No they do not use ingredients from China.

    Best of luck! If you do decide to use Fromm, I hope it works for your boy.

  • Diane

    My yorkie boy is suffering terrible from allergies. I was going to try the Lamb and Lentil just want to make sure this company has no recalls and they do not have any ingredients from China or Asia. Good luck with your baby too

  • Diane

    My baby has those now I have tried so many different foods I am at my wits end

  • Diane

    I have read and heard that Hills Science Diet is really not a good food at all

  • Diane

    Yes I do and am having a problem finding a grainfree food he will eat that is a good quality food with no poultry. I am going to try the Fromm Lamb and Lentil
    and pray it helps him

  • theBCnut

    Usually, they mean TOTW, Taste of the Wild.

  • Jill Laurich Malison

    What is ‘TOW”?

  • Francesca G

    Stay away from Zignature kibble. The sodium level in their foods are VERY high. My dog was on Salmon & Trout and their sodium level is 2.00%. They do not include the sodium % on their label nor do they mention it on their web site. I called the company when my dog started to drink a lot of water. My vet said to get her off Zignature because high sodium is very bad for dogs hearts. I switched my dog to Acana Wild Atlantic and I rotate with Acana Fresh Water. Both are GREAT kibbles.

  • sandy

    The foster pugs around here all do well on Nutrisource grain free and Pro Pac Ultimates grain free. We switch flavors all the time. For higher protein foods, they’ve eaten Zignature, Weruva, Wellness Core/Trufood, Nature’s Logic and Fromm kibbles.

  • Crazy4cats

    Hi Lisa-
    I have fed TOW, but usually rotate between Whole Earth Farms, Nutrisource and Victor kibble. They are all priced about the same as TOW. Maybe one of them could work for your dogs. I also add toppers to every meal. Such as, eggs, tripe, canned food, sardines and commercial raw.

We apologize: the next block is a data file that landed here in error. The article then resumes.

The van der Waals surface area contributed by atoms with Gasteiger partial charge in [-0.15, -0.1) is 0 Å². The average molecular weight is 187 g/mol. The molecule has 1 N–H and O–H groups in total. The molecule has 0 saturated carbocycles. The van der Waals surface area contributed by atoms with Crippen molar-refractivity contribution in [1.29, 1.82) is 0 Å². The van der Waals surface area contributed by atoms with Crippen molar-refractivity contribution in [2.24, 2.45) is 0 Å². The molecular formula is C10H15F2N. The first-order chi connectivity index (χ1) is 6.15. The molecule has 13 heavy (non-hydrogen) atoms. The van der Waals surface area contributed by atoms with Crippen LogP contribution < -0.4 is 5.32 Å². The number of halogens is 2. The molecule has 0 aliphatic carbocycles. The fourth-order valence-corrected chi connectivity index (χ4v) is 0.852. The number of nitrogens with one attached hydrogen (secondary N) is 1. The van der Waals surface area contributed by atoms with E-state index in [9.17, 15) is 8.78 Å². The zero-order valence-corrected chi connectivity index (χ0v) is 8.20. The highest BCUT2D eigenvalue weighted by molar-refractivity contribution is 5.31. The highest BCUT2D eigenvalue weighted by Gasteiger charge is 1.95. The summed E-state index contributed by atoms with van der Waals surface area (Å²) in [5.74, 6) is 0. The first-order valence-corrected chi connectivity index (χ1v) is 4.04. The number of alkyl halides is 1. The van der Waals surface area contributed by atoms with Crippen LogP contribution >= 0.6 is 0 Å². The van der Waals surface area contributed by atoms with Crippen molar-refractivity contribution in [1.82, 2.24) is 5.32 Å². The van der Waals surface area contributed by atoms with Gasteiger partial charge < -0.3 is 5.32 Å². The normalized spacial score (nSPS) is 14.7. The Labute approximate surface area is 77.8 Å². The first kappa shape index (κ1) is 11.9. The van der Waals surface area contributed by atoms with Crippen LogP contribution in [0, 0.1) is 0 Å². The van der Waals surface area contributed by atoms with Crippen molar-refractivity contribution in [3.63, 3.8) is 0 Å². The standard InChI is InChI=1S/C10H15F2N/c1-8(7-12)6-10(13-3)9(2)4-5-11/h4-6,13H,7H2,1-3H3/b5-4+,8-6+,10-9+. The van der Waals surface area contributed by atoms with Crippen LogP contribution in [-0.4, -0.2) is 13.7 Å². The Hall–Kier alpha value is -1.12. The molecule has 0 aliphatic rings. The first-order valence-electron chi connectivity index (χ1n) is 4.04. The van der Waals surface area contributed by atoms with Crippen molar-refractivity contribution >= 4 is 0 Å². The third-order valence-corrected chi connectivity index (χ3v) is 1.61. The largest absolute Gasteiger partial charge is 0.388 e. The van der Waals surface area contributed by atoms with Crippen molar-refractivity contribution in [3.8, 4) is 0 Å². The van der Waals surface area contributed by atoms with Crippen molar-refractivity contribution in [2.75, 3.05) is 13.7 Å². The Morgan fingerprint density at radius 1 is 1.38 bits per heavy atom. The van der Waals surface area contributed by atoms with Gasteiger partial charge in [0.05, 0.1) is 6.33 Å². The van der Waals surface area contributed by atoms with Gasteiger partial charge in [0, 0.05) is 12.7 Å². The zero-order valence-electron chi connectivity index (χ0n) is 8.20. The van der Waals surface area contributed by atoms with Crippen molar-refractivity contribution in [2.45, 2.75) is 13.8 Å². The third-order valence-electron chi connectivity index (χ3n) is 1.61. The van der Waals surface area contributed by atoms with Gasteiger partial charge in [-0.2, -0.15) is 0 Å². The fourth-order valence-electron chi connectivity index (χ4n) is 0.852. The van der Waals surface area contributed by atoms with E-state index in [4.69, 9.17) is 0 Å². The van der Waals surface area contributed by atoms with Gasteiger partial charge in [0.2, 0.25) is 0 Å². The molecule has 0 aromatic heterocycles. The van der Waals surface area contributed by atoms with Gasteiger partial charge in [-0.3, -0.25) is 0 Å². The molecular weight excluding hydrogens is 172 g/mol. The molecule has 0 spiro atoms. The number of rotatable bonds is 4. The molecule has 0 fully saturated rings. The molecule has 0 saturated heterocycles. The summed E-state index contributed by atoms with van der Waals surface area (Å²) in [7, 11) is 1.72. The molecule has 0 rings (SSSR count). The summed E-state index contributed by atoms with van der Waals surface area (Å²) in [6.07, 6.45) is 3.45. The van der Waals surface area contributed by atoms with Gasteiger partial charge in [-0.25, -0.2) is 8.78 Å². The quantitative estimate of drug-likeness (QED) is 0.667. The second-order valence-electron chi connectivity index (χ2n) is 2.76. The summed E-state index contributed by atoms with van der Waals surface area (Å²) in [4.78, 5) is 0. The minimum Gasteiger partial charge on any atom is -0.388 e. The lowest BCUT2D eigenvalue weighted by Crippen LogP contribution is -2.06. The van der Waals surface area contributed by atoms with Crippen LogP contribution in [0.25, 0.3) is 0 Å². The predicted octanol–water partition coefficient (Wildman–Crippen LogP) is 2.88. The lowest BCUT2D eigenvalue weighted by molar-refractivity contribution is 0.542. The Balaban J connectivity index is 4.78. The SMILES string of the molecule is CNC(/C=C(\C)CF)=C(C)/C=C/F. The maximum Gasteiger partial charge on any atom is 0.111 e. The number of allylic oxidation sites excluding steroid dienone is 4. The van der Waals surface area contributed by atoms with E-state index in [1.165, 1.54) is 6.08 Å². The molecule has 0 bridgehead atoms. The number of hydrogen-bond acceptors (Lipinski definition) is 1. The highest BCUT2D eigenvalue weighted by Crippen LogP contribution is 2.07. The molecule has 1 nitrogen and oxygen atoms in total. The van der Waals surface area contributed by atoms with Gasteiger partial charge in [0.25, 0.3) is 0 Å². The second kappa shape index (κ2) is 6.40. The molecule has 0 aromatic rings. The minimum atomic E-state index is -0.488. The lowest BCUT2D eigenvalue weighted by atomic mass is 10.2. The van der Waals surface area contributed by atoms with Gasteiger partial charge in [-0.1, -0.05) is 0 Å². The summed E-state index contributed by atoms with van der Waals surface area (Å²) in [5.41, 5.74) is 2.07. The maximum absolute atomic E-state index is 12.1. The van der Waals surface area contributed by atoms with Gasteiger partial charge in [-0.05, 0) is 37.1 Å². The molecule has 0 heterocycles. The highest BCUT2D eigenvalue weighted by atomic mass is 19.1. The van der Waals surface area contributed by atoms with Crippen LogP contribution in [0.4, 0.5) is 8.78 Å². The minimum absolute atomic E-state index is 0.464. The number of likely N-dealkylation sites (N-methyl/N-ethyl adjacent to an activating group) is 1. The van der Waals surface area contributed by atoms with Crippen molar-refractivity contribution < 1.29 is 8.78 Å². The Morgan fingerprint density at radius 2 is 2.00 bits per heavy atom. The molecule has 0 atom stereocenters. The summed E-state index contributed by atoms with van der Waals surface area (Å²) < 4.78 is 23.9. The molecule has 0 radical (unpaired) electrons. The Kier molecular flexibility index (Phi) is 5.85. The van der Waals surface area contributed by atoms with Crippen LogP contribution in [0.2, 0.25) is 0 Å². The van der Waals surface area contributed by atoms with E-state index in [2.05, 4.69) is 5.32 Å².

I’ve heard mostly all good things about Fromm, but have not fed it yet. I hope you find something that works for your pups.

  • Lisa

    Our pug Oliver is having diarrhea on TOW and we’ve tried all their flavors, always slowing transitioning to avoid upset stomachs. We love TOW but unsure what to do at this point.

    Some history over the years. When we first started them on TOW was around 2012 and the dogs flourished, beautiful coats. We later read that Costco’s signature brand was equivalent to TOW and they didn’t seem to be loving TOW as much so we tried it and dogs loved it no problems.I took them off of it when I read people’s dogs were getting very sick, may have been isolated but we tried Canidae dry food. They didn’t care for it but ate it and poops were normal. I didn’t want to give them food that was obvious to me they didn’t love so we started them back on TOW.

    Boston terrier Oreo eats the dry formula pacific stream salmon but lately they stare at it a while and no longer clean their bowls. We reached out to TOW who sent us Diamond samples as well as other TOW samples to help but dogs pretty much looked at it and stared. We started to add TOW canned food (not much) to the dry and it helps them finish their food. Oliver is now on explosive diarrhea. The org we rescued Oliver from mentioned a few different brands and mentioned Fromms. Hoping to find some help and get them on the right food. Love TOW but it’s not working for Oliver any more.

  • Charles Bridgers

    Jesse,